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Crippled fungus acts as vaccine.

Even if your immune system can fend off harmful bacteria, viruses, and parasites, you still have fungi to fear. Worldwide, millions of people suffer debilitating and even fatal fungal infections. People with weakened immune systems, such as the elderly and AIDS patients, are particularly susceptible.

Despite this threat, there's not a single fungal vaccine available for human use, and microbiologists were for a long time pessimistic that there ever would be. Challenging that glum forecast, a research group has now used a genetically crippled form of the yeast Blastomyces dermatitidis to immunize mice.

While infections with this yeast are relatively rare in people, the advance lays the groundwork for similar vaccines against more common fungal threats, say researchers.

An inhabitant of soil, B. dermatitidis frequently infects dogs and can cause a fatal respiratory disease. The people facing the greatest risk of infection are outdoor enthusiasts, especially around the Great Lakes area.

Bruce S. Klein of the University of Wisconsin-Madison and his colleagues disabled the B. dermatitidis gene for a protein called WI-l, which helps the fungus attach to host tissue. Yeast unable to make WI-1 don't kill mice as normal strains do, Klein's team found.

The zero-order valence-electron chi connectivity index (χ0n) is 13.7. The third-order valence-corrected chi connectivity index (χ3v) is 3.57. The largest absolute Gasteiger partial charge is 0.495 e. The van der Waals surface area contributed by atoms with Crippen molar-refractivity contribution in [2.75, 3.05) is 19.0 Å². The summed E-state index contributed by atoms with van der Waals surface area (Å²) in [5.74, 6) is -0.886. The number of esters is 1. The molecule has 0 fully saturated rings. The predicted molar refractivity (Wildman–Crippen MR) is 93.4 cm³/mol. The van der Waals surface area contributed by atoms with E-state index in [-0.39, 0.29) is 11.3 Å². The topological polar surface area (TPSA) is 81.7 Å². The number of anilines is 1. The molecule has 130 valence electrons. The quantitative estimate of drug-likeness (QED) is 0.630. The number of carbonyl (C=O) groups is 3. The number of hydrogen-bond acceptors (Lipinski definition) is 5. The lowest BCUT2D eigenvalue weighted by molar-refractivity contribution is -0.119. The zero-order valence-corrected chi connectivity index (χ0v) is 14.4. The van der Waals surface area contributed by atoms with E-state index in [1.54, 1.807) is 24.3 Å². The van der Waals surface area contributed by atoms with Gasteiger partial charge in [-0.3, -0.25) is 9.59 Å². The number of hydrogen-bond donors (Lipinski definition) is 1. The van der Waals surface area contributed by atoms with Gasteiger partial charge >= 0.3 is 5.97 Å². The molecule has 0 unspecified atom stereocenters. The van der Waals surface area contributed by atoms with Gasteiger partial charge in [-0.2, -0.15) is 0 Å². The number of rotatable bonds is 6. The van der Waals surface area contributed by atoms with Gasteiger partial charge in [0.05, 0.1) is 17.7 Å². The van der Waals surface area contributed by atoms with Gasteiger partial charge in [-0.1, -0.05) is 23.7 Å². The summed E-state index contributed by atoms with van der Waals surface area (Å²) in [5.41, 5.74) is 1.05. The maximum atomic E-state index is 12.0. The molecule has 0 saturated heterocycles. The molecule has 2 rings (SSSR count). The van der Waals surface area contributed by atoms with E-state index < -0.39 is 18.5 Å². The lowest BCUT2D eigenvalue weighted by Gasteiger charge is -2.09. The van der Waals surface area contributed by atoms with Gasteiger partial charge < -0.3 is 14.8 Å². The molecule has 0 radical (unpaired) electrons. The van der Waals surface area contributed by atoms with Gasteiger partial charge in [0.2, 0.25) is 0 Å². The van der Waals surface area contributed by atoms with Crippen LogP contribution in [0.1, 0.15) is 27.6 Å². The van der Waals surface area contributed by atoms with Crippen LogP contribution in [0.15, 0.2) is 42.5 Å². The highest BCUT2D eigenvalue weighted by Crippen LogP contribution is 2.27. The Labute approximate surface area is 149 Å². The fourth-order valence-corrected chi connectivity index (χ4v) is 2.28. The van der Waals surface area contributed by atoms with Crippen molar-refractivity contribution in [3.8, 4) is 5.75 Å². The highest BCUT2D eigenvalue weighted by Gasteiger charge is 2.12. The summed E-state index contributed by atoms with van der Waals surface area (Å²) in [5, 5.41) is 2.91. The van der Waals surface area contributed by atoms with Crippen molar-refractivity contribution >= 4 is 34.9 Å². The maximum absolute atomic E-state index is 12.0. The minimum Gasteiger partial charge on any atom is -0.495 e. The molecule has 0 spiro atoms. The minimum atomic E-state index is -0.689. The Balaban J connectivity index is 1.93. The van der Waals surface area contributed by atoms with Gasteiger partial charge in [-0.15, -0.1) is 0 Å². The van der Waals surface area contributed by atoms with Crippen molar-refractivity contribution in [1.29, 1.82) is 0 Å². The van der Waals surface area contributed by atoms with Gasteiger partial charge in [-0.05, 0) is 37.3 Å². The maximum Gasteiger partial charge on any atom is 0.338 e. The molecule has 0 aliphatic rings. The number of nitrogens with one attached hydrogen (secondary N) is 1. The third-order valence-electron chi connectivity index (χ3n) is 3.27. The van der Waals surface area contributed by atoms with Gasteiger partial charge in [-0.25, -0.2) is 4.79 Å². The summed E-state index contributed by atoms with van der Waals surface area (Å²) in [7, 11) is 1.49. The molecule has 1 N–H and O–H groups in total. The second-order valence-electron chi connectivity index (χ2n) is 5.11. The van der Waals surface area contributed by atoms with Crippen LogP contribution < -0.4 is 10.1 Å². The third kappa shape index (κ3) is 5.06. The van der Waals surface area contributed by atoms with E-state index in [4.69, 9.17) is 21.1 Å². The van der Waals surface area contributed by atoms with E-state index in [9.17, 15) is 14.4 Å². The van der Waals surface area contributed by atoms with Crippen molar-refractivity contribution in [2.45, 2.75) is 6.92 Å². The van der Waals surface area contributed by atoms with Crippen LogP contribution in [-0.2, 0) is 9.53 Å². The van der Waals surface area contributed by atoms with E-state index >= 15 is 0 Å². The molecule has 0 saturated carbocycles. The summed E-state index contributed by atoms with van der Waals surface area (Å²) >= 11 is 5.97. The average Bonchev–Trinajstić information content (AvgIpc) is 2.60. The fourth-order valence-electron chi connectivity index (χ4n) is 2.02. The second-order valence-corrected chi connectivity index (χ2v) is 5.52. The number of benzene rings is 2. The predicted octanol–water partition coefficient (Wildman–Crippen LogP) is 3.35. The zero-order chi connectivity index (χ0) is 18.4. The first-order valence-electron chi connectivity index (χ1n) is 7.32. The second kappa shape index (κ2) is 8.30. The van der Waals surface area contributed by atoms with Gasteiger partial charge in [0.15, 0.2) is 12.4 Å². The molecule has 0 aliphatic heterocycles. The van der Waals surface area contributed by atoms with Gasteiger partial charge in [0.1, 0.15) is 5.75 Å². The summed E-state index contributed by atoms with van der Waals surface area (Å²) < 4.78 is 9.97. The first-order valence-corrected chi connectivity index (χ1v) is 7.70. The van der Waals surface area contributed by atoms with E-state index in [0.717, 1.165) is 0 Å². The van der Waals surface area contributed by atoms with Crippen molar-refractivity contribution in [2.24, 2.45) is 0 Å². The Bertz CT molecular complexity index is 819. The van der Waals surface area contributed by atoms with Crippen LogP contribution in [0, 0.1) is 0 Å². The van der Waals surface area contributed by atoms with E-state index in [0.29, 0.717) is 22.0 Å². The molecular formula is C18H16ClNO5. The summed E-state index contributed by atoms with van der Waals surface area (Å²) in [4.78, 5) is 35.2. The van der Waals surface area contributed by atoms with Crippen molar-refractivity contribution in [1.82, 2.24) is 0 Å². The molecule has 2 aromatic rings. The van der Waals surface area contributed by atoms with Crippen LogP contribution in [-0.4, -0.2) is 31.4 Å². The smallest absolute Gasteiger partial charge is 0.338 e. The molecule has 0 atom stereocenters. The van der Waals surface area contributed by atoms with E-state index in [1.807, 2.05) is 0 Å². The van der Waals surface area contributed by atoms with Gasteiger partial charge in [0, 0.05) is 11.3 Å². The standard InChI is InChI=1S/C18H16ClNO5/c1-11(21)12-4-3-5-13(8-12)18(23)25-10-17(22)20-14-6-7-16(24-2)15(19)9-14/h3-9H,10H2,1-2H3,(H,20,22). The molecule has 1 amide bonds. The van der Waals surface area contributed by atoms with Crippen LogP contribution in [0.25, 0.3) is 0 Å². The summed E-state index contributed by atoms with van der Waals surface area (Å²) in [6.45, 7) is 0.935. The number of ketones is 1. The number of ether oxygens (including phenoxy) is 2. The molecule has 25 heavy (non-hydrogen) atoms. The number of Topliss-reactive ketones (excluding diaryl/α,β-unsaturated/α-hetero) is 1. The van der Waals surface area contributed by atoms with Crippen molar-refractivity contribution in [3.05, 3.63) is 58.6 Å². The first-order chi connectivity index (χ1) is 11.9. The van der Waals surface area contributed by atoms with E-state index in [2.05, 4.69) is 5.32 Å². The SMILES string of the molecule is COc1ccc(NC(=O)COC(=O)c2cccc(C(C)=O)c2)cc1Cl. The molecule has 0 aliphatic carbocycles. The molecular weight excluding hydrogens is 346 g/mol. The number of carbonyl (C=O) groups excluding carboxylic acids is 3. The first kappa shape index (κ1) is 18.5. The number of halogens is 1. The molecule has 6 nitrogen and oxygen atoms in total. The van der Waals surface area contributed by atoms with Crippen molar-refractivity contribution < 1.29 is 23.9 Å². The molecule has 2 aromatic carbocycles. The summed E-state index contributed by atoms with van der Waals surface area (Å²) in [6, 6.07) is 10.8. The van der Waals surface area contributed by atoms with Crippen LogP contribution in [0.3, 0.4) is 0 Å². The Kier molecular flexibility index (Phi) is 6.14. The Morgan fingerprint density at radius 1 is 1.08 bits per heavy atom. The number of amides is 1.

The researchers then injected this live but harmless fungal strain into mice to trigger an immune response that could protect the animals from normal, deadly yeast. The strategy works, they report in the Dec. 1 JOURNAL OF CLINICAL INVESTIGATION.

In fact, the vaccine protected mice from several strains of B. dermatitidis, making it more practical for widespread use, says Dennis Dixon of the National Institute of Allergy and Infectious Disease in Bethesda, Md.

Fungal vaccines have trailed behind ones for bacteria and viruses because fungi are difficult to manipulate genetically. The challenge comes in part because they store their DNA inside a protective sac, the nucleus, just as human cells do.

Klein recently began testing the new vaccine in dogs. "Pet owners would indeed want to consider this prevention, given the cost of treatment and that it doesn't always work," Dixon says.

Last month, another research team reported disabling a key gene in Histoplasma capsulatum, the most common fungal cause of respiratory illness in people in the United States. Given Klein's success, this crippled fungus may serve as a vaccine as well, says Dixon.
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Author:Travis, J.
Publication:Science News
Article Type:Brief Article
Geographic Code:1USA
Date:Dec 9, 2000
Words:379
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